Trinitrophenylated (TNP) chicken erythrocytes were coated with various amounts of radiolabeled, affinity cross-linked oligomers of rabbit anti-TNP IgG. These cells were used as targets for lysis by complement or by several types of effector cells, normal splenocytes, cells of a macrophage line (P388D1) or cells of two lymphoma lines (PL-1 and ABLS-5). With complement as mediator, lysis increased with the number and size of target-bound molecules. In contrast, antibody-dependent, cell-mediated cytolysis (ADCC) depended only on the number of sub-units bound, and was independent of oligomer size. Moreover, complement-mediated lysis required a threshold level of bound antibody before lysis occurred, whereas at low levels of sensitization ADCC increased linearly with increasing antibody. These results suggest that IgG clusters on the target cell are required for complement-mediated lysis but not for cell-mediated lysis. Furthermore, the data suggest that the cross-linking of neighboring Fc receptors on the surface of effector cells is not required for initiating ADCC. Non-immune IgM and small oligomers of non-immune IgG were used to block lysis mediated by each type of effector. ADCC was readily inhibited by small oligomers but not by IgM, while complement was inhibited by only larger IgG oligomers and by IgM. These results suggest that ADCC is not blocked by IgM, but is much more susceptible to inhibition by small IgG immune complexes than complement-mediated lysis.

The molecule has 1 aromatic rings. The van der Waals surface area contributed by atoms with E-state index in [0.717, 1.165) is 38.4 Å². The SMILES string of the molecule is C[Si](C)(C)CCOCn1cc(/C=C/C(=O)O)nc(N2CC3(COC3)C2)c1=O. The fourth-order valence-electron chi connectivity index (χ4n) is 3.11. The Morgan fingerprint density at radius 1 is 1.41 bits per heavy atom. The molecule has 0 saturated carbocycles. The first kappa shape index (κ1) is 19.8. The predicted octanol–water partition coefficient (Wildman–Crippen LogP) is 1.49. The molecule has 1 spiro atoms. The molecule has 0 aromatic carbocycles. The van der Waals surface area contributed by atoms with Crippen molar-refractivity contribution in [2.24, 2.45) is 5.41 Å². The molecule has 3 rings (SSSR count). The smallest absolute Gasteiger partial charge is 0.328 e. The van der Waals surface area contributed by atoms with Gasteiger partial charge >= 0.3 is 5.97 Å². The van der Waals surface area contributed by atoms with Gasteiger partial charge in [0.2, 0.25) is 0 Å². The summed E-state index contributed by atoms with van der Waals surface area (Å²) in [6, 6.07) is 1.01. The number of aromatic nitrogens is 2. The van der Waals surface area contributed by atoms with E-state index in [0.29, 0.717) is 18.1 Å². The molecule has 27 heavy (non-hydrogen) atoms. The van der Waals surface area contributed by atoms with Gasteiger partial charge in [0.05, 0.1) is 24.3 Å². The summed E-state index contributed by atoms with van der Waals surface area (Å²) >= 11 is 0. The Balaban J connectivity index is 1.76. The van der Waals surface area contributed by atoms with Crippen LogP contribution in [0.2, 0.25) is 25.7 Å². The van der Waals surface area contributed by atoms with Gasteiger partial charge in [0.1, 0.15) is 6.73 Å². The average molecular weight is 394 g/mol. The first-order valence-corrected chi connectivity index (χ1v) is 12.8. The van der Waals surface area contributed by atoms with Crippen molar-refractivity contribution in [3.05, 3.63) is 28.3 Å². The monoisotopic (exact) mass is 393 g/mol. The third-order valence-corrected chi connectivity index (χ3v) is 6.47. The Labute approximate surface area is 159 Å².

|Original language||English (US)|
|Number of pages||4|
|Publication status||Published - 1978|
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